Here’s the short story: if you’re willing to buy your own router (for about $60), you can build your own VoIP solution for your home, including connections to your normal, run-of-the-mill RJ-11 phones (yes, the kind you already have installed in your house and possibly even plugged into your Vonage/CallVantage router) for $10/month or less. That includes your own phone number, unlimited inbound minutes and outbound calling rates of about a penny per minute (ranges are from just under a penney to a little over 1.5 cents). At that rate, 1,000 outbound minutes will cost you up to $15.00. Lay that on top of your $10/month and your sitting at $25. Of course, that assumes you make 1,000 minutes of calls per month from your home phone. Me, I don’t use anywhere near that number of minutes per month — I average around 300, spiking up to about 600. So, at worst, I’ll pay about 600*$0.015 or $9.

Now, I realize this cost savings is really pretty trivial stuff. Going from about $28/month (Vonage + cost recovery fees + taxes) to about $15/month won’t even cover my Starbuck’s habit. But we’re talking about geek heaven here, take my word for it! That softphone that Vonage wants you to pay extra for? That feature is included with every single SIP provider that I looked at. I should note there are some very low cost providers (Magic Jack is a very popular one) that use a proprietary protocol and can only be used with their hardware. But, those aside, you can bring up a softphone client on your PC (at work, say) and both it and your home phone will ring when you get a call.

OK, I’ll stop here and let that all sink in. The takeaway from this entry? You can create your own VoIP solution for your home for the cost of a router ($60-$75). The service will cost you $10 or less per month for unlimited free inbound calls. Outbound calls to regular USA and Canada phones (landline and mobile) will cost about 1.5 cents per minute and, if you’re like me, making about 600 minutes of outbound calls per month, that translates to another $9 per month. In the process, you can have your phone number on both your PC and your home phone simultaneously.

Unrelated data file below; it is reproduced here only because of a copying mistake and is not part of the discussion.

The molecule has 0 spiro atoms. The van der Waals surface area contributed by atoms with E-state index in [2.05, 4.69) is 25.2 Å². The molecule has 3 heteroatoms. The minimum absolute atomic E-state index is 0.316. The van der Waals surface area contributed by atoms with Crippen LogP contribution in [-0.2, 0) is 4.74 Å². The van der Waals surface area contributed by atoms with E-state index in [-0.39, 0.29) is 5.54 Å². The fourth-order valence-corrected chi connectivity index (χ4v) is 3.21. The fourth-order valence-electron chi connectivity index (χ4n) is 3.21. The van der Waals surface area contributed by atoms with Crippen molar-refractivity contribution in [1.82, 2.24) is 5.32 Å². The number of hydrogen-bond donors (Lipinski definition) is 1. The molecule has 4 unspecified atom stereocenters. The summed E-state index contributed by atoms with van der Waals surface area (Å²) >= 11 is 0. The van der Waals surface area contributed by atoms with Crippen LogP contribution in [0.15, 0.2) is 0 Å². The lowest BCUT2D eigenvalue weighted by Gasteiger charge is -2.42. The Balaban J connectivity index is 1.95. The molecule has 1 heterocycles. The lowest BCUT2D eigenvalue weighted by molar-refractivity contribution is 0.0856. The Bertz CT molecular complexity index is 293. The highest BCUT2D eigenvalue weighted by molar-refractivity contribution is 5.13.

What do my future entries on this have in store for you? How about the ability to build your own PBX with Open Source software? Not interested? No big deal, you say, you don’t have that many phones in your house? Well, what if I told you that you can assign extensions to your cell phone, your wife (or girlfriend … or both), your son/daughter, your grandmother, your brother. Yup, you can set it up so that you (or anyone) can reach anyone in your family at their own phone, by calling YOUR PBX and keying in their extension. Regardless of whether the called party is in the same house, the same city or the same state. And that’s just one thing you can do.

Stay tuned!

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Throw-away email addresses

Lifehacker has become one of my favorite sites (thanks, Vern!). This time they talk about 10 Minute Mail, a site that will create an email address for you that’s only good for 10 minutes. Need to get onto a site that requires an email address but you just don’t wanna give them one of yours? — use 10 Minute Mail! The domains that the email address originates from changes every month or so which means there’s very little danger of a sysadmin banning the domain. And if you need the address to survive for 20 minutes, you can click a link on the site that extends the life of the email address.

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Alternative mobile voicemail services: Callwave and YouMail

More about this later but Callwave and YouMail offer free alternative voicemail services for mobile phone users. Both include a we-based interface to retrieve your voicemail as well as text and email notification of new messages. Callwave can also provide a text-based summary of your voicemail with their Vtxt service. It’s supposed to be different than just speech-to-text in that it squeezes out unnecessary and redundant information. How well does it work? I dunno yet.